Journal No. 60. September 1983. Page 18.
Black: John Rickard, 2d
White: Francis Roads, 3d
The game-file in SGF format.
This game from the first round of the Candidate's Tournament is
about as brutal a slugfest as one could wish to see. John Rickard's
strategy of marching steadily round the board converting his own weak
groups into his opponent's dead ones proves devastatingly effective. The
simple minded pragmatism with which Francis Roads trusts to the
traditional virtues of eyes and liberties somehow becomes irrelevant.
Francis has the White pieces, comments are by Matthew Macfadyen.
Figure 1 (1-62) |
31 ko at 25, 33 connects at 24.
- Black 11: A bit slow - usually he either counterattacks with 12 or
takes the corner with 15.
- Black 17: Looks like an overplay, and when White starts the ko with
30, Black is in trouble, since 32 is a good ko threat.
- Black 43 could have been at the 3-3 point in the corner, which
would probably make two eyes. John had more ambitious schemes for saving
his group ...
- Black 63 is a sort of tesuji, and 69 invites White to cut at 88 and
start a very complicated fight. Francis counts the liberties and plays
70, which leaves him one liberty ahead in the capturing race on the side
and takes some of the pressure off his other two groups running into the
Figure 2 (63-100) |
BGJ had Fig 2 as 63-93.
99 at .
- Black 81, 83: The awfulness of these incredibly vulgar plays is
discussed in the 'Shapes' article on page 26.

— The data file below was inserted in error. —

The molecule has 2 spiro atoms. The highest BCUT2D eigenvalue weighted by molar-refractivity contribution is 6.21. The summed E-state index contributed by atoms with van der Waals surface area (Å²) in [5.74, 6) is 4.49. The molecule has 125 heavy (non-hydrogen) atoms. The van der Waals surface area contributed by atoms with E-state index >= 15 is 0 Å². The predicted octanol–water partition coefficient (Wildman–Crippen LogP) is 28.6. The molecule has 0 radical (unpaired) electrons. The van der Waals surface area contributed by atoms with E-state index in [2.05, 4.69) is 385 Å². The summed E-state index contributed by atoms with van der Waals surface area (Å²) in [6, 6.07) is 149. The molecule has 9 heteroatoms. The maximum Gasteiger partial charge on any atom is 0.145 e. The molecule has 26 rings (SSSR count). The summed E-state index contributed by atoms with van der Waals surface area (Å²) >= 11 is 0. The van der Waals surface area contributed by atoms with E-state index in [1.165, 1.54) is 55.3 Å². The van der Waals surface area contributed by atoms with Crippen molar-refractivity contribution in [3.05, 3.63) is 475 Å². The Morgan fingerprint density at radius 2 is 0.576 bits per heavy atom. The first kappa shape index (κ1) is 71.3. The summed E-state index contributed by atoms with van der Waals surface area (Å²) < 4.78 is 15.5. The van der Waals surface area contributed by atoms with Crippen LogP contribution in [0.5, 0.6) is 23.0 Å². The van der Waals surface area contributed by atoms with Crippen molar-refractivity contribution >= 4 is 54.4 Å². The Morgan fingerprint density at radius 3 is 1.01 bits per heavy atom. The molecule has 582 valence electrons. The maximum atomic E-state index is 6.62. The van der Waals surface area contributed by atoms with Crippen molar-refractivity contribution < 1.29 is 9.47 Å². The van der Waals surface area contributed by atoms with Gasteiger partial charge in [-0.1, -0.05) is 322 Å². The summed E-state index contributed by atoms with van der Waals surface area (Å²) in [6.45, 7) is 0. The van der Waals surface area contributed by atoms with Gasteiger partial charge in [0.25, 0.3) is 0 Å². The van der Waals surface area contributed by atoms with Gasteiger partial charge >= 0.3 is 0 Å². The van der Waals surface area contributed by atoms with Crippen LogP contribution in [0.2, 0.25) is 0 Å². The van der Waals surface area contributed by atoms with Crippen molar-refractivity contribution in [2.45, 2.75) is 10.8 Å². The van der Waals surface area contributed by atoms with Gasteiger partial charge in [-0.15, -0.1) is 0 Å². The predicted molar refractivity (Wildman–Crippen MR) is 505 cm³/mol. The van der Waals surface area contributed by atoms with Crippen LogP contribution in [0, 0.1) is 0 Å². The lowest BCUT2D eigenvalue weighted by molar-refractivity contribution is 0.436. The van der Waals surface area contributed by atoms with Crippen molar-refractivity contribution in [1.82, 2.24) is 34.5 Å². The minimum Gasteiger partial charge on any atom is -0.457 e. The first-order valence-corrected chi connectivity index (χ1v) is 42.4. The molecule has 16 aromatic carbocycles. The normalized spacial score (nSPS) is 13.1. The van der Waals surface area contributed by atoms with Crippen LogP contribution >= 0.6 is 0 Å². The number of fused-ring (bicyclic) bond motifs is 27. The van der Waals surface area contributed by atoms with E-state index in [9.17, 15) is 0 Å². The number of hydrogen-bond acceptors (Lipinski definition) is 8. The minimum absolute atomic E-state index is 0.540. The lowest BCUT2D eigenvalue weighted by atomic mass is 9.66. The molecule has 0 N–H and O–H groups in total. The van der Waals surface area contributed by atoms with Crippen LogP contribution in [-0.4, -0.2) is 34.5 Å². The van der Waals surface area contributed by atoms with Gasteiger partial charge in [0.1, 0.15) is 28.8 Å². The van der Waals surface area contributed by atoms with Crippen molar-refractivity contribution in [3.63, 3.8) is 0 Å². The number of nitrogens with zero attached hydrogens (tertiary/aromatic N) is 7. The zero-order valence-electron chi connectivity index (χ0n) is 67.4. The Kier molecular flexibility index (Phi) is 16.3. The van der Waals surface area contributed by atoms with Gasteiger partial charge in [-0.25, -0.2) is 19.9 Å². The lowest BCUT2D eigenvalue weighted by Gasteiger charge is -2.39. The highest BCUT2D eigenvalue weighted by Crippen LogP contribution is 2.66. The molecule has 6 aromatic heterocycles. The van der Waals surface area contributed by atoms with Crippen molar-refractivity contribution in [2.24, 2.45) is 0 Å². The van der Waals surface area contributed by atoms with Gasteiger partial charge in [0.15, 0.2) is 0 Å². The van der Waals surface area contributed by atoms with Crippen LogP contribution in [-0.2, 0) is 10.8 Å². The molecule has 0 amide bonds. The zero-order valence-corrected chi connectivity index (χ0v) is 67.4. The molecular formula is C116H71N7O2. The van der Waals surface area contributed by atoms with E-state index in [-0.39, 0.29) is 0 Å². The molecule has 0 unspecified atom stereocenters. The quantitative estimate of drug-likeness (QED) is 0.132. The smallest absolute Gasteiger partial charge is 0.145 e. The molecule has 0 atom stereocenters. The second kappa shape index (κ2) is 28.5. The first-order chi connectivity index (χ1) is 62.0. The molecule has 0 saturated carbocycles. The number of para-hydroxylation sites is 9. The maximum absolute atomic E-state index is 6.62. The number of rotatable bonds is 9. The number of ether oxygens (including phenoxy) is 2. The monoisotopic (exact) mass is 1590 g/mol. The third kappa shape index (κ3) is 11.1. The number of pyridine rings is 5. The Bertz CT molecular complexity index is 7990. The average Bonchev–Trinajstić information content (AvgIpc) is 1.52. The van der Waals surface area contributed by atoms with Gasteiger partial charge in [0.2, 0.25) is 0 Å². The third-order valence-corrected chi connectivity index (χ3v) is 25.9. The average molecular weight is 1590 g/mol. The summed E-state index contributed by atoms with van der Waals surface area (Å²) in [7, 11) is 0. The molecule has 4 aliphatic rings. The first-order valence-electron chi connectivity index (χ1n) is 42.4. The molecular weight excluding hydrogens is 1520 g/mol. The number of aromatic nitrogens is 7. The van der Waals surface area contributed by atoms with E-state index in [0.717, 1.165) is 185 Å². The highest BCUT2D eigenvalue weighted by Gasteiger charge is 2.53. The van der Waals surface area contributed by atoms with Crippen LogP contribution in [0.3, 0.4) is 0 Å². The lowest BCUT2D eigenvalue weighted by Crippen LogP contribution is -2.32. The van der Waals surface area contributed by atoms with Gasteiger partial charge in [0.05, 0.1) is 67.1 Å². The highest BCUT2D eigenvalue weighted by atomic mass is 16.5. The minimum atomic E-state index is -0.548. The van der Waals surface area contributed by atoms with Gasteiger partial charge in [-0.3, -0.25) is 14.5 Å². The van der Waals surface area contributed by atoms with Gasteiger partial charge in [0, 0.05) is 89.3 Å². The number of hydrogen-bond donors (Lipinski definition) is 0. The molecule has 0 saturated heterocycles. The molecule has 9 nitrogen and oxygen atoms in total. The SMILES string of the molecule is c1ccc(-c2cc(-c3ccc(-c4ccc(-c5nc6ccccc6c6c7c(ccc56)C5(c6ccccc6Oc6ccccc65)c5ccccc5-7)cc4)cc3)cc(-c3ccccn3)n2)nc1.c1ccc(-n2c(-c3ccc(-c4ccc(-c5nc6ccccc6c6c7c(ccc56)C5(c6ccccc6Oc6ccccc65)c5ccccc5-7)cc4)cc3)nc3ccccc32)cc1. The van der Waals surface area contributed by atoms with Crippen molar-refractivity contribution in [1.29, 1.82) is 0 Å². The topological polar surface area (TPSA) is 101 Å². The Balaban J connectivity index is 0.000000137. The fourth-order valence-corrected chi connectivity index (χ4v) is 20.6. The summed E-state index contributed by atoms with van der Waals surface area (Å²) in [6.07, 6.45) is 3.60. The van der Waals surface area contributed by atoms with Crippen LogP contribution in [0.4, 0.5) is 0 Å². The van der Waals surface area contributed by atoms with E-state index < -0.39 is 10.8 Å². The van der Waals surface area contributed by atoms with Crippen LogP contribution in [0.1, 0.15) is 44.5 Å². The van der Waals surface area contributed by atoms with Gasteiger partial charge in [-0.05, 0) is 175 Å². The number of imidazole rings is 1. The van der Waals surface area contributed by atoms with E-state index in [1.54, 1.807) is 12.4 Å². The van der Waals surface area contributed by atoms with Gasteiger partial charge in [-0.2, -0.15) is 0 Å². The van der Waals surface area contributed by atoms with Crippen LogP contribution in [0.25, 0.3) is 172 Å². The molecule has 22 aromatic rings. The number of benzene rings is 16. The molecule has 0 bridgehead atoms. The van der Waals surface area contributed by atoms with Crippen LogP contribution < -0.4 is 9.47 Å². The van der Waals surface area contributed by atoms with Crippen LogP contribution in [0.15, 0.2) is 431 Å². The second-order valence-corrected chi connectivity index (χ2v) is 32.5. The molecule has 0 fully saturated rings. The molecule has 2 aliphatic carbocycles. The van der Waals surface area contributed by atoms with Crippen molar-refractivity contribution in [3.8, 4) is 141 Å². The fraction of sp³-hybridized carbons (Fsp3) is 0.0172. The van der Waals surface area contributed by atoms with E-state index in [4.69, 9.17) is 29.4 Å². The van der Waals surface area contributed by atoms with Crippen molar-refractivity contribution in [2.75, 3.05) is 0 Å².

- White 86: White is obviously overlooking something - John sees his
- White 88: The long awaited blunder. There is no answer to the empty
triangle at 89. Suddenly Black's game is looking playable.
Figure 3 (101-163) |
BGJ had Fig 3 as 94-163.
129 ko at 117, 131 connects at 122.
- Black 101: A gross overplay - he seems lost without a weak group to
look after. The sane alternative would be 146 on the lower side.
- White 112 is good - Black's stones look doomed.
- White 116: The intention was presumably to simplify the position
while taking all Black's eyes away, but there is no harm in allowing a
group one eye as long as it can't escape - he should have played at 121.
- Black 117, 119: Brilliant - Black finds a tiny chink in the armour.
- White 126: Imprecise - he should play at 133 first, now Black gets
an eye in sente with 133.
- White 134: The game losing move. It is no longer reasonable to try
to kill this group, and when he plays 134 it is clear that Francis has
been successfully led into the trap. In principle the game is still
close - Black's capture in the centre is only worth 16 points and White
has plenty of compensation - but the game has acquired a psychological
momentum such that White is going to play a series of moves, each more
unreasonable than the last, until his position collapses. The ability to
recognise such a downhill slide, and to get oneself out of it, is shared
by very few amateur players.
- Black 141: His first mistake for 20 moves - it would be correct to
play 142 first - but the effect is to lure White deeper into the trap.
- White 144, 146: May look plausible but the wall is too thin. Black
finds the winning tesuji at 159 which threatens both sides at once.
White resigns after 163.
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